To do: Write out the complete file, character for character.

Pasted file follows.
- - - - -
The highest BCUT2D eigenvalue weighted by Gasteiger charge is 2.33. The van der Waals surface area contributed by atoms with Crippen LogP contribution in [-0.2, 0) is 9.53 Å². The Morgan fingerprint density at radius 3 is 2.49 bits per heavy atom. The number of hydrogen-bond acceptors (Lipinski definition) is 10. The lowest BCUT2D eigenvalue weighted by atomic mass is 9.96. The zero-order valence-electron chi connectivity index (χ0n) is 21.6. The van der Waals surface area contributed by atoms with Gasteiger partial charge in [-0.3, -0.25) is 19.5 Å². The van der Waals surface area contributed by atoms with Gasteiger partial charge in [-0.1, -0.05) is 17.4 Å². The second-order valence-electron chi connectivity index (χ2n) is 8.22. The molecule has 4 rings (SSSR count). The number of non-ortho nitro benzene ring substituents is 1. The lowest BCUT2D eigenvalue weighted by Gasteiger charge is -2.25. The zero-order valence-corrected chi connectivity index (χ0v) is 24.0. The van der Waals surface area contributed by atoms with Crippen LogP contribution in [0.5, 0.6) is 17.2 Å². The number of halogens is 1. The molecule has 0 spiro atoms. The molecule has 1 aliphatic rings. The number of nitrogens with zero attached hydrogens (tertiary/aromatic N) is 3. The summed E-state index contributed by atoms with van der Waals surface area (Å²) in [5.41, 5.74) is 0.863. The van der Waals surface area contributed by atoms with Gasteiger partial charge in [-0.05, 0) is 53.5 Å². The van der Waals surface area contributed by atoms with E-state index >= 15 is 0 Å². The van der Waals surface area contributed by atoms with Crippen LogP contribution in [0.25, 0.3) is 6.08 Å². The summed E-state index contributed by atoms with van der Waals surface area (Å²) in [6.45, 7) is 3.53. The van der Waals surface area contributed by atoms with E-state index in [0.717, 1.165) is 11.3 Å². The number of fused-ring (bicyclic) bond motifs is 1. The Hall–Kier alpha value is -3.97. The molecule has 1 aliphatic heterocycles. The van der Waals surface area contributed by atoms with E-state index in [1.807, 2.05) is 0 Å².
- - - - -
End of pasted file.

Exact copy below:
The highest BCUT2D eigenvalue weighted by Gasteiger charge is 2.33. The van der Waals surface area contributed by atoms with Crippen LogP contribution in [-0.2, 0) is 9.53 Å². The Morgan fingerprint density at radius 3 is 2.49 bits per heavy atom. The number of hydrogen-bond acceptors (Lipinski definition) is 10. The lowest BCUT2D eigenvalue weighted by atomic mass is 9.96. The zero-order valence-electron chi connectivity index (χ0n) is 21.6. The van der Waals surface area contributed by atoms with Gasteiger partial charge in [-0.3, -0.25) is 19.5 Å². The van der Waals surface area contributed by atoms with Gasteiger partial charge in [-0.1, -0.05) is 17.4 Å². The second-order valence-electron chi connectivity index (χ2n) is 8.22. The molecule has 4 rings (SSSR count). The number of non-ortho nitro benzene ring substituents is 1. The lowest BCUT2D eigenvalue weighted by Gasteiger charge is -2.25. The zero-order valence-corrected chi connectivity index (χ0v) is 24.0. The van der Waals surface area contributed by atoms with Crippen LogP contribution in [0.5, 0.6) is 17.2 Å². The number of halogens is 1. The molecule has 0 spiro atoms. The molecule has 1 aliphatic rings. The number of nitrogens with zero attached hydrogens (tertiary/aromatic N) is 3. The summed E-state index contributed by atoms with van der Waals surface area (Å²) in [5.41, 5.74) is 0.863. The van der Waals surface area contributed by atoms with Gasteiger partial charge in [-0.05, 0) is 53.5 Å². The van der Waals surface area contributed by atoms with E-state index >= 15 is 0 Å². The van der Waals surface area contributed by atoms with Crippen LogP contribution in [0.25, 0.3) is 6.08 Å². The summed E-state index contributed by atoms with van der Waals surface area (Å²) in [6.45, 7) is 3.53. The van der Waals surface area contributed by atoms with E-state index in [0.717, 1.165) is 11.3 Å². The number of fused-ring (bicyclic) bond motifs is 1. The Hall–Kier alpha value is -3.97. The molecule has 1 aliphatic heterocycles. The van der Waals surface area contributed by atoms with E-state index in [1.807, 2.05) is 0 Å².